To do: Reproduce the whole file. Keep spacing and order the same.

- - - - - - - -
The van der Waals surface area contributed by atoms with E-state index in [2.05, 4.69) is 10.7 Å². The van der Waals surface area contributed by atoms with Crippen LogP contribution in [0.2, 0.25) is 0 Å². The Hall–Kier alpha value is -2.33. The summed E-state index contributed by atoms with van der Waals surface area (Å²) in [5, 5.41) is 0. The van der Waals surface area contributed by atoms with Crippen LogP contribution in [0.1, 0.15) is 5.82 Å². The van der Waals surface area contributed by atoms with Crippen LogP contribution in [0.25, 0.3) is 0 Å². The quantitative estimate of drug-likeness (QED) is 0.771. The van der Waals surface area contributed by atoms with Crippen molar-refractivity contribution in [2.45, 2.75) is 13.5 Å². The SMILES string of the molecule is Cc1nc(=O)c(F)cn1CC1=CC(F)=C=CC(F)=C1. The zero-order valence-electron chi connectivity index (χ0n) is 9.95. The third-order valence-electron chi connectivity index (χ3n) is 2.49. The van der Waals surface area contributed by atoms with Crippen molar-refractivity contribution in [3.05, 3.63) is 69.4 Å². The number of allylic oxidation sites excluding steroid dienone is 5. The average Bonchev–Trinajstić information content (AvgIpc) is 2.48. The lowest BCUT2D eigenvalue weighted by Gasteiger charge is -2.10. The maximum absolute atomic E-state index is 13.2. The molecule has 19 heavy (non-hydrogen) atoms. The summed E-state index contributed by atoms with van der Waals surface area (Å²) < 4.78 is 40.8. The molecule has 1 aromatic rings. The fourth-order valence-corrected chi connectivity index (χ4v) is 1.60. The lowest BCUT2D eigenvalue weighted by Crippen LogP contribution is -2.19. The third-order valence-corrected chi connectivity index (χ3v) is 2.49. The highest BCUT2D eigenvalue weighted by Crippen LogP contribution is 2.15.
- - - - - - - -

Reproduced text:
The van der Waals surface area contributed by atoms with E-state index in [2.05, 4.69) is 10.7 Å². The van der Waals surface area contributed by atoms with Crippen LogP contribution in [0.2, 0.25) is 0 Å². The Hall–Kier alpha value is -2.33. The summed E-state index contributed by atoms with van der Waals surface area (Å²) in [5, 5.41) is 0. The van der Waals surface area contributed by atoms with Crippen LogP contribution in [0.1, 0.15) is 5.82 Å². The van der Waals surface area contributed by atoms with Crippen LogP contribution in [0.25, 0.3) is 0 Å². The quantitative estimate of drug-likeness (QED) is 0.771. The van der Waals surface area contributed by atoms with Crippen molar-refractivity contribution in [2.45, 2.75) is 13.5 Å². The SMILES string of the molecule is Cc1nc(=O)c(F)cn1CC1=CC(F)=C=CC(F)=C1. The zero-order valence-electron chi connectivity index (χ0n) is 9.95. The third-order valence-electron chi connectivity index (χ3n) is 2.49. The van der Waals surface area contributed by atoms with Crippen molar-refractivity contribution in [3.05, 3.63) is 69.4 Å². The number of allylic oxidation sites excluding steroid dienone is 5. The average Bonchev–Trinajstić information content (AvgIpc) is 2.48. The lowest BCUT2D eigenvalue weighted by Gasteiger charge is -2.10. The maximum absolute atomic E-state index is 13.2. The molecule has 19 heavy (non-hydrogen) atoms. The summed E-state index contributed by atoms with van der Waals surface area (Å²) < 4.78 is 40.8. The molecule has 1 aromatic rings. The fourth-order valence-corrected chi connectivity index (χ4v) is 1.60. The lowest BCUT2D eigenvalue weighted by Crippen LogP contribution is -2.19. The third-order valence-corrected chi connectivity index (χ3v) is 2.49. The highest BCUT2D eigenvalue weighted by Crippen LogP contribution is 2.15.